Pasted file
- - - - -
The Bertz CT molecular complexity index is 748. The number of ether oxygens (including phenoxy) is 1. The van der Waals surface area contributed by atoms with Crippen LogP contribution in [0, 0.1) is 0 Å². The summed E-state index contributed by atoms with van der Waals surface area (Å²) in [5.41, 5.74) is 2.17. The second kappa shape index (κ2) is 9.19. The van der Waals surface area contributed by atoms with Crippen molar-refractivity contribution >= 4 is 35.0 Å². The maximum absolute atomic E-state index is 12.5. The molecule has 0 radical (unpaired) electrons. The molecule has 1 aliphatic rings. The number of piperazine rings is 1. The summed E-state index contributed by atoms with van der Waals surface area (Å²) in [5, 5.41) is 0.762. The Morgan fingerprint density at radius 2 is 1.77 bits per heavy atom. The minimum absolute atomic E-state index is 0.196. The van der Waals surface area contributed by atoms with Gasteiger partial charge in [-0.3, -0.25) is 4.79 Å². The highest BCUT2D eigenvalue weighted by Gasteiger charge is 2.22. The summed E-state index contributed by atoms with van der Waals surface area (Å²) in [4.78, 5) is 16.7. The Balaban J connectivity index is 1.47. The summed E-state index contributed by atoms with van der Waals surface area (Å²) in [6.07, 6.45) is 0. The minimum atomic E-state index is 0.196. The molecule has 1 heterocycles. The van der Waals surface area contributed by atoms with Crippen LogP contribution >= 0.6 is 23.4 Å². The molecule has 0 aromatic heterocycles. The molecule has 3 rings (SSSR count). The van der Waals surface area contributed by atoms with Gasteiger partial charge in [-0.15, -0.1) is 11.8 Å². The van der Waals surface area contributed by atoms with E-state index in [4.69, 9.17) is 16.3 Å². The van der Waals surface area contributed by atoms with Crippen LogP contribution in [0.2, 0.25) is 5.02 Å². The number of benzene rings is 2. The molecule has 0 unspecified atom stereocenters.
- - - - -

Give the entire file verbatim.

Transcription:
The Bertz CT molecular complexity index is 748. The number of ether oxygens (including phenoxy) is 1. The van der Waals surface area contributed by atoms with Crippen LogP contribution in [0, 0.1) is 0 Å². The summed E-state index contributed by atoms with van der Waals surface area (Å²) in [5.41, 5.74) is 2.17. The second kappa shape index (κ2) is 9.19. The van der Waals surface area contributed by atoms with Crippen molar-refractivity contribution >= 4 is 35.0 Å². The maximum absolute atomic E-state index is 12.5. The molecule has 0 radical (unpaired) electrons. The molecule has 1 aliphatic rings. The number of piperazine rings is 1. The summed E-state index contributed by atoms with van der Waals surface area (Å²) in [5, 5.41) is 0.762. The Morgan fingerprint density at radius 2 is 1.77 bits per heavy atom. The minimum absolute atomic E-state index is 0.196. The van der Waals surface area contributed by atoms with Gasteiger partial charge in [-0.3, -0.25) is 4.79 Å². The highest BCUT2D eigenvalue weighted by Gasteiger charge is 2.22. The summed E-state index contributed by atoms with van der Waals surface area (Å²) in [4.78, 5) is 16.7. The Balaban J connectivity index is 1.47. The summed E-state index contributed by atoms with van der Waals surface area (Å²) in [6.07, 6.45) is 0. The minimum atomic E-state index is 0.196. The molecule has 1 heterocycles. The van der Waals surface area contributed by atoms with Crippen LogP contribution >= 0.6 is 23.4 Å². The molecule has 0 aromatic heterocycles. The molecule has 3 rings (SSSR count). The van der Waals surface area contributed by atoms with Gasteiger partial charge in [-0.15, -0.1) is 11.8 Å². The van der Waals surface area contributed by atoms with E-state index in [4.69, 9.17) is 16.3 Å². The van der Waals surface area contributed by atoms with Crippen LogP contribution in [0.2, 0.25) is 5.02 Å². The number of benzene rings is 2. The molecule has 0 unspecified atom stereocenters.